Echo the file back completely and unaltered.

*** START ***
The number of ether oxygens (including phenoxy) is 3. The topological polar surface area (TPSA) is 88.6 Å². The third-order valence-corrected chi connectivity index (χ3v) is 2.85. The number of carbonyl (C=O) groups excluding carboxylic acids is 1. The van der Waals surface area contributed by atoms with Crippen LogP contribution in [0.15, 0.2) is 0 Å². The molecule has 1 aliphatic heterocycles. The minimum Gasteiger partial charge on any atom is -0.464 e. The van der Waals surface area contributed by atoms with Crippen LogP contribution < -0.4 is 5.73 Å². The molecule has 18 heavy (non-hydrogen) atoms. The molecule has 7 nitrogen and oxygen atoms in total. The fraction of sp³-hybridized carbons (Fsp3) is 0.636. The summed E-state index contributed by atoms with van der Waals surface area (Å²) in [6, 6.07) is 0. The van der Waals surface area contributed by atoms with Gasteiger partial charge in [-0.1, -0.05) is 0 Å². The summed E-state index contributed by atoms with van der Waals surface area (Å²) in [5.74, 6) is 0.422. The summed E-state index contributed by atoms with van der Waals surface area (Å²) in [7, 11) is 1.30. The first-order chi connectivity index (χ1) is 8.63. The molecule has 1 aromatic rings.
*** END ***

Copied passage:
The number of ether oxygens (including phenoxy) is 3. The topological polar surface area (TPSA) is 88.6 Å². The third-order valence-corrected chi connectivity index (χ3v) is 2.85. The number of carbonyl (C=O) groups excluding carboxylic acids is 1. The van der Waals surface area contributed by atoms with Crippen LogP contribution in [0.15, 0.2) is 0 Å². The molecule has 1 aliphatic heterocycles. The minimum Gasteiger partial charge on any atom is -0.464 e. The van der Waals surface area contributed by atoms with Crippen LogP contribution < -0.4 is 5.73 Å². The molecule has 18 heavy (non-hydrogen) atoms. The molecule has 7 nitrogen and oxygen atoms in total. The fraction of sp³-hybridized carbons (Fsp3) is 0.636. The summed E-state index contributed by atoms with van der Waals surface area (Å²) in [6, 6.07) is 0. The van der Waals surface area contributed by atoms with Gasteiger partial charge in [-0.1, -0.05) is 0 Å². The summed E-state index contributed by atoms with van der Waals surface area (Å²) in [5.74, 6) is 0.422. The summed E-state index contributed by atoms with van der Waals surface area (Å²) in [7, 11) is 1.30. The first-order chi connectivity index (χ1) is 8.63. The molecule has 1 aromatic rings.